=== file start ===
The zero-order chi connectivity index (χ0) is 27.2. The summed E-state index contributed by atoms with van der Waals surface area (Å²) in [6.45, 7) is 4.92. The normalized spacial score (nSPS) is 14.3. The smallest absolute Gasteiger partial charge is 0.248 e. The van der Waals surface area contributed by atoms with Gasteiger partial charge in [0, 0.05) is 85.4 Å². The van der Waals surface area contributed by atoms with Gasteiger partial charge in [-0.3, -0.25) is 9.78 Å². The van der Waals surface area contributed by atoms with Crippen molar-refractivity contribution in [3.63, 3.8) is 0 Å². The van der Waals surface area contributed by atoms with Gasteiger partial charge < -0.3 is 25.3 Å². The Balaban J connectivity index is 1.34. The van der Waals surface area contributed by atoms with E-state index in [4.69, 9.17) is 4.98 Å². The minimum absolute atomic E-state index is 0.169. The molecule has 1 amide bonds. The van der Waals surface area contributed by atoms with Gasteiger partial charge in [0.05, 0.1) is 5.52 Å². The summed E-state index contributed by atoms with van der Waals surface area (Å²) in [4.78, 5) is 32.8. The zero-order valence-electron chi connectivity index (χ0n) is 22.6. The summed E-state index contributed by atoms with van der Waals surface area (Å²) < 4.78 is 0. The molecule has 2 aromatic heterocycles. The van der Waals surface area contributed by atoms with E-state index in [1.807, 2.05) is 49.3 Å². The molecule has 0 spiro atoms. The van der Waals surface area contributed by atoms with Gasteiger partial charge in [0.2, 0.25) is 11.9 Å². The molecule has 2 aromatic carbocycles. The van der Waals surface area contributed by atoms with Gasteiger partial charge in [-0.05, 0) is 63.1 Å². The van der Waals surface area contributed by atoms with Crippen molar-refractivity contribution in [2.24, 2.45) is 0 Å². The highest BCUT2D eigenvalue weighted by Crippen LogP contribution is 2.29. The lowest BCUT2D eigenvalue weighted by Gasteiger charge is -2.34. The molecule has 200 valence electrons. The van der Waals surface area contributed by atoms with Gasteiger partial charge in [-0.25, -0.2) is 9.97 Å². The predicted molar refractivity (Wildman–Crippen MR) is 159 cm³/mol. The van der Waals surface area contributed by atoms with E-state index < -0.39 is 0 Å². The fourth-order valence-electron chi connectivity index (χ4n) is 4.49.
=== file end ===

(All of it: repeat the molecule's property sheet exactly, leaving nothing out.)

The zero-order chi connectivity index (χ0) is 27.2. The summed E-state index contributed by atoms with van der Waals surface area (Å²) in [6.45, 7) is 4.92. The normalized spacial score (nSPS) is 14.3. The smallest absolute Gasteiger partial charge is 0.248 e. The van der Waals surface area contributed by atoms with Gasteiger partial charge in [0, 0.05) is 85.4 Å². The van der Waals surface area contributed by atoms with Gasteiger partial charge in [-0.3, -0.25) is 9.78 Å². The van der Waals surface area contributed by atoms with Crippen molar-refractivity contribution in [3.63, 3.8) is 0 Å². The van der Waals surface area contributed by atoms with Gasteiger partial charge < -0.3 is 25.3 Å². The Balaban J connectivity index is 1.34. The van der Waals surface area contributed by atoms with E-state index in [4.69, 9.17) is 4.98 Å². The minimum absolute atomic E-state index is 0.169. The molecule has 1 amide bonds. The van der Waals surface area contributed by atoms with Gasteiger partial charge in [0.05, 0.1) is 5.52 Å². The summed E-state index contributed by atoms with van der Waals surface area (Å²) in [4.78, 5) is 32.8. The zero-order valence-electron chi connectivity index (χ0n) is 22.6. The summed E-state index contributed by atoms with van der Waals surface area (Å²) < 4.78 is 0. The molecule has 2 aromatic heterocycles. The van der Waals surface area contributed by atoms with E-state index in [1.807, 2.05) is 49.3 Å². The molecule has 0 spiro atoms. The van der Waals surface area contributed by atoms with Gasteiger partial charge in [0.2, 0.25) is 11.9 Å². The molecule has 2 aromatic carbocycles. The van der Waals surface area contributed by atoms with Gasteiger partial charge in [-0.05, 0) is 63.1 Å². The van der Waals surface area contributed by atoms with Crippen molar-refractivity contribution in [2.24, 2.45) is 0 Å². The highest BCUT2D eigenvalue weighted by Crippen LogP contribution is 2.29. The lowest BCUT2D eigenvalue weighted by Gasteiger charge is -2.34. The molecule has 200 valence electrons. The van der Waals surface area contributed by atoms with Gasteiger partial charge in [-0.25, -0.2) is 9.97 Å². The predicted molar refractivity (Wildman–Crippen MR) is 159 cm³/mol. The van der Waals surface area contributed by atoms with E-state index < -0.39 is 0 Å². The fourth-order valence-electron chi connectivity index (χ4n) is 4.49.